Alex: It’s definitely stressful at times, particularly since, like every other parent right now, we are inelegantly navigating the messy work-life circus that is living in a pandemic. But in terms of the day-to-day, it’s been the most fun either of us has ever had professionally. We love what we’re building, we love our small but mighty team, and we wake up pretty much every day really excited to dive into whatever it is we’re tackling that week. We also have very different skill sets, which has made it easy to divide and conquer different aspects of the business and has given us each a much greater appreciation for what the other is doing at any given moment. It’s also immensely helpful that by this point in our lives, we’re both really good at seeing the big picture and not sweating the small stuff.
What were your doubts when you began your founding journey, and how did you overcome those doubts?
Raising our first round of venture capital was definitely a wild ride, with lots of highs and lots of lows. Raising institutional capital was entirely new to both of us; we were pitching a concept built to serve a demographic the VC community wasn’t ready to focus on; and we were launching with a line of bladder leakage products, so admittedly not the sexiest market opportunity. All of this, coupled with the fact that we’re two female founders of “a certain age”, made for a long road. Honestly, sometimes I look back and I’m shocked we didn’t call it quits.
But at some point along the way, our thinking about the process shifted. Because for every “no” we got (of which there were plenty) there were vastly more introductions, offers to tap networks to help us push forward, hours of feedback on pitch decks and financial models, and an absolutely ridiculous amount of brainpower. All of this coupled with straight-up human kindness. It was a hugely humbling, inspiring experience.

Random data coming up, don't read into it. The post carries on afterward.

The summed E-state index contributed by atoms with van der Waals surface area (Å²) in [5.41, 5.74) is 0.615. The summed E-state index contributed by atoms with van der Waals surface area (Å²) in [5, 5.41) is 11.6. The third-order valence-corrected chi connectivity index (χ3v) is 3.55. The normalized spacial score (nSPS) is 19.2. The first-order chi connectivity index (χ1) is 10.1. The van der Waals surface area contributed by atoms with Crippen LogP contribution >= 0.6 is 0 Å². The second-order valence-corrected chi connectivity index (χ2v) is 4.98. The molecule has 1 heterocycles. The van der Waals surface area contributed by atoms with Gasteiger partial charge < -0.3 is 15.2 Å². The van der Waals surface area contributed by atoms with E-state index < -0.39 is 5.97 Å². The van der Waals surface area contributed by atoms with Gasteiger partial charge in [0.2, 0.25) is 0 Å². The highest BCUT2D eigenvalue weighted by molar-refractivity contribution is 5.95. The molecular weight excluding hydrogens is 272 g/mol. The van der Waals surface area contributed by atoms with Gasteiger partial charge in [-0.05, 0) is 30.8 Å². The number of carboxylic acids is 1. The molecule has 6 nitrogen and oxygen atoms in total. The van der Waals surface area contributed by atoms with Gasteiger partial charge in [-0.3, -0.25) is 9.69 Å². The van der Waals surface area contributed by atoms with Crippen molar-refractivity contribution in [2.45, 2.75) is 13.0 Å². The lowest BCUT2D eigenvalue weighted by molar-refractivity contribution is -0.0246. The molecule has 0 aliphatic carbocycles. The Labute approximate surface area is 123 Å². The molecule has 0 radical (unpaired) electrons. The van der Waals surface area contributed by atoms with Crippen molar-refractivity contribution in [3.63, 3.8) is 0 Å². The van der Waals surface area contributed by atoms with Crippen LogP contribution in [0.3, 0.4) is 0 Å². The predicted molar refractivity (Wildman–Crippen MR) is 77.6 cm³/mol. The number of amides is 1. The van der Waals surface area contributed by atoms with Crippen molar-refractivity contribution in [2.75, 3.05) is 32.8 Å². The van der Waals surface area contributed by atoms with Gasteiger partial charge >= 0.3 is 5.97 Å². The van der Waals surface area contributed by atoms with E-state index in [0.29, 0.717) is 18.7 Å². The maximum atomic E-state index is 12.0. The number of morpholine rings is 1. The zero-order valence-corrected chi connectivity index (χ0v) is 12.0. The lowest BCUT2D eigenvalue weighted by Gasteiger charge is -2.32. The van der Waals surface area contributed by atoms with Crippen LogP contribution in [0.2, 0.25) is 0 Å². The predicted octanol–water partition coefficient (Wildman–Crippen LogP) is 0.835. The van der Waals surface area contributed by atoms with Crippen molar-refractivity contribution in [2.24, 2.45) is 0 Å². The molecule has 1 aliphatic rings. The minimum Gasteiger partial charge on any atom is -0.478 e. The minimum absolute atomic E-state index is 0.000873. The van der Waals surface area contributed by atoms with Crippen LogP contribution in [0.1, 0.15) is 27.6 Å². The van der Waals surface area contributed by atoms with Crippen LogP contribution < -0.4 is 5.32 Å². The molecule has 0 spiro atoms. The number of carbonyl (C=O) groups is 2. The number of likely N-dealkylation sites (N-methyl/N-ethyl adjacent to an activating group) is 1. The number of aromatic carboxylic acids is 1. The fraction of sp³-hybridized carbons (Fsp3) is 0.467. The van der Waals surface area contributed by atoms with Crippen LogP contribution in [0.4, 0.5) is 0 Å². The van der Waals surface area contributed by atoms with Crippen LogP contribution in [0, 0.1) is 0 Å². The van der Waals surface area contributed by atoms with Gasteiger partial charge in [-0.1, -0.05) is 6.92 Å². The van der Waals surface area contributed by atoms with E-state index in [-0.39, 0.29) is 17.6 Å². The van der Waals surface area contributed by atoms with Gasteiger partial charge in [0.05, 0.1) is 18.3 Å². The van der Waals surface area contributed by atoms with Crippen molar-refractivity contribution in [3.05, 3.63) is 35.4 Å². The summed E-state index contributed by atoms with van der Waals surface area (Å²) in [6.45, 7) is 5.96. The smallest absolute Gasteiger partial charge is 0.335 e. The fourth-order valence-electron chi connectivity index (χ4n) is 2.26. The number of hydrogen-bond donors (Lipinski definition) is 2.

What are you most proud of in your journey?
We’re proud of not giving up, and for persevering (enthusiastically!) in our belief that we, women in our midlife and beyond, are a “worthy” demographic.
The response to our products and our brand has been the source of intense pride — from women who finally felt free from the painful irritation caused by chemical-laden products from incumbent brands; to journalists that are inspired by our for-women-by-women approach to UI; to new waves of investment from funds ready to shine a light on women’s wellness within the sea of Silver Tech. We decided early on to put as much effort into our brand as we did our products, and as a result, have created both a movement and a marketplace that centers our changing needs, in such a way that women themselves feel seen.
What are your dreams for the company, and how can readers help you achieve those dreams?
In our continued effort to center and destigmatize our changing needs, please help us spread the word about Attn: Grace. One-in-three adult women experience bladder leakage and are likely struggling with how to best manage it. Talk to the women in your life, and please help us spread the word that there IS a better way, waiting to be discreetly delivered to their door.
How do you incorporate ethics/impact/sustainability into your work?
Sustainability is an issue that we take very seriously. But, the truth is, single-use products are still essential for women who have moderate to heavy leaks. As we continue to move toward making disposable products that are fully compostable and/or recyclable, our current cutting edge CLN DesignTM, plus our best-in-class partners across our supply chain, exist to bridge the inevitable gap. We’ve designed our product line and our packaging to incorporate the most sustainable, renewable materials possible without compromising on product performance, and to eliminate harmful, unnecessary chemicals, replacing petroleum-based synthetics with 100% bio-based synthetics derived from sugarcane waste. And most recently, we proudly launched our flushable, body-and-earth-friendly, 100% biodegradable wipes.
Are there any realizations/reflections you’ve had about American capitalism in 2020? What are your thoughts on how we need to reimagine capitalism?
Intersectionality and systemic injustice (though not new) have been massive themes this year, and we’d like to see (and be a part of) meaningful change as a result. When it comes to capitalism, I think we share the increasingly popular belief that capitalism must be reframed in a way that’s more inclusive, creatively, and intentionally putting in place ways to make more people beneficiaries of economic growth — reinvesting in sub-economies and ecosystems to bring about greater prosperity. At Attn: Grace, we often say “there is no WELLNESS, without WE”, and I think that applies when we are talking about the wellness and wellbeing of our nation as well.